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After routing an Islamist insurgency in Mali early this year, France is making sure it also "wins the peace" in the west African state -- and the central market in the eastern city of Gao is acting as a symbol of that strategy.
The once-bustling sprawl of vendors' covered stalls and stands on the banks of the Niger River was all but consumed by fire on February 21, when flames spread from sheds in the courtyard of the nearby town hall being used as cover by an infiltrating Islamist militia.
The scene of traders running screaming from the inferno, and the blackened ruin of their livelihoods scarred the heart of the city.
But now, after a mere three weeks of intensive reconstruction -- and 77,000 euros (100,000 dollars) in French funds directly authorised by military chiefs in Paris -- the market is being revived.
The floor has been re-laid and many traders have reopened for business.
"We are doing this to help life get back to normal. These are the two sides of our profession: to know how to win the peace, to cut all links that might exist between the enemy and the population," said Colonel Bruno Bert, the French officer who commands the tactical battle group in Gao.
He looked around. "A few weeks ago, my men were fighting just a few metres (yards) from here," he said.
Gao and the rest of the northern desert area comprising about 60 percent of Mali fell to ethnic Tuareg rebels a year ago.
But they lost control to Al Qaeda-linked radicals who imposed a brutal version of Islamic law, carrying out amputations and executions.
Mali's former colonial ruler France in January sent in troops and took back the cities of the north.
With French and African soldiers in a battle to flush out the remaining armed Islamists holed up in the region's vast desert and northeastern mountains, the residents of Gao are under constant threat of reprisals.
Ushering in a return to normal life is seen by France -- Mali's former colonial ruler -- as an important way to prevent the Islamists regaining any support.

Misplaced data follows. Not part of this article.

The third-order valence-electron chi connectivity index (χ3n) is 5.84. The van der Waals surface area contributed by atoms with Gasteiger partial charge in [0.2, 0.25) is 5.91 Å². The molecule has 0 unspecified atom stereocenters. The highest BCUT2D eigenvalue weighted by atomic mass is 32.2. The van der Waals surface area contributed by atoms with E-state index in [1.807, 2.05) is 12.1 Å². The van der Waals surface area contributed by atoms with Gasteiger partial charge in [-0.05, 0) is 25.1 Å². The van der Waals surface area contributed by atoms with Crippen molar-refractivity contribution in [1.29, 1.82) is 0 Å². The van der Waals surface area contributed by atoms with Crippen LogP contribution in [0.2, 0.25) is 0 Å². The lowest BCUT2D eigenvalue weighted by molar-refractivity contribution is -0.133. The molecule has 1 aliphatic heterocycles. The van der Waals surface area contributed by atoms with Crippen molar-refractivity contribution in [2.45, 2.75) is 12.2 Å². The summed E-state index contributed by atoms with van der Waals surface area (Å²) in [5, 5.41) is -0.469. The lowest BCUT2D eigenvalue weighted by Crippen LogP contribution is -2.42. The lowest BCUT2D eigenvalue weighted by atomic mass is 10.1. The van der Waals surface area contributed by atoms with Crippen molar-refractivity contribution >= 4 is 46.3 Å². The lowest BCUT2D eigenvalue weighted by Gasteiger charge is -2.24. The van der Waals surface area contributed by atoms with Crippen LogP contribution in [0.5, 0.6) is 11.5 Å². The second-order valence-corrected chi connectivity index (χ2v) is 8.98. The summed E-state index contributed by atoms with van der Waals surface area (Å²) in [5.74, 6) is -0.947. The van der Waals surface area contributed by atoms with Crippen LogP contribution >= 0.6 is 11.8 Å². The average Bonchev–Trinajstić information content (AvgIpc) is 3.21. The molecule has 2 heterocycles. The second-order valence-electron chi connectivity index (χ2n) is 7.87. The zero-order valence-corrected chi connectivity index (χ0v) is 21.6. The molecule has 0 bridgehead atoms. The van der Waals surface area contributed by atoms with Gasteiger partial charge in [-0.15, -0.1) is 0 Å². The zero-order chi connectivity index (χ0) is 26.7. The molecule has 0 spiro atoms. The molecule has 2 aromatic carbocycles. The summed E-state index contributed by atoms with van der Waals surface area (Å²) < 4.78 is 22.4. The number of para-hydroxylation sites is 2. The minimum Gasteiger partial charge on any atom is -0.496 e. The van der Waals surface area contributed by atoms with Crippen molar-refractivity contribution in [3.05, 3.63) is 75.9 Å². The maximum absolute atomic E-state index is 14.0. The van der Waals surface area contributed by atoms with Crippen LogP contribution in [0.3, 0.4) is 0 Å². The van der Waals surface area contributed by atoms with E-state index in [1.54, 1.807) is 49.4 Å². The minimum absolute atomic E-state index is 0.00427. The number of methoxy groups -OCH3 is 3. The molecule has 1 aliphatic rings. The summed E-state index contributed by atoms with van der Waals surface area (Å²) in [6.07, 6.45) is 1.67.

"It is important to show people that things are moving in the right direction, despite the terrorist incidents which continue from time to time," said the French officer in charge of the region's civilian-military cooperation, who identified himself only as Lieutenant Colonel Aldo.
"There are at least 500 traders who will soon resume work. This is a vital part of the infrastructure of the city and the region."
The walls of the market, unlike those of the neighbouring town hall, police station and courthouse, managed to avoid damage during February's clashes but the wooden false ceiling was destroyed.
The metal roof above was untouched, however, allowing rapid rehabilitation.
Around 50 men, including 10 young unemployed Gao residents, hired for the refurbishment were proud to show off the progress they had made to French and Malian officials gathered at the market this week.
"We started on March 25. We were given 45 days but I think we'll have finished within three weeks," one said.
"Only France could have helped us fund such a project, and fund it so quickly. It's vital for Gao and for the entire region," said site manager Youssouf Maiga.
Amadou Al Assam Maiga, vice-president of the Association of Greengrocers, remembered the anguish of being trapped for hours along with hundreds of others between the flames, the crossfire and the river.
"We are unemployed, we living on our savings or credit from traders," he said, visibly encouraged by the masons around him mixing cement to paste on walls and ceiling.
"We have to see them every day to congratulate them, thank them and encourage them to finish as soon as possible."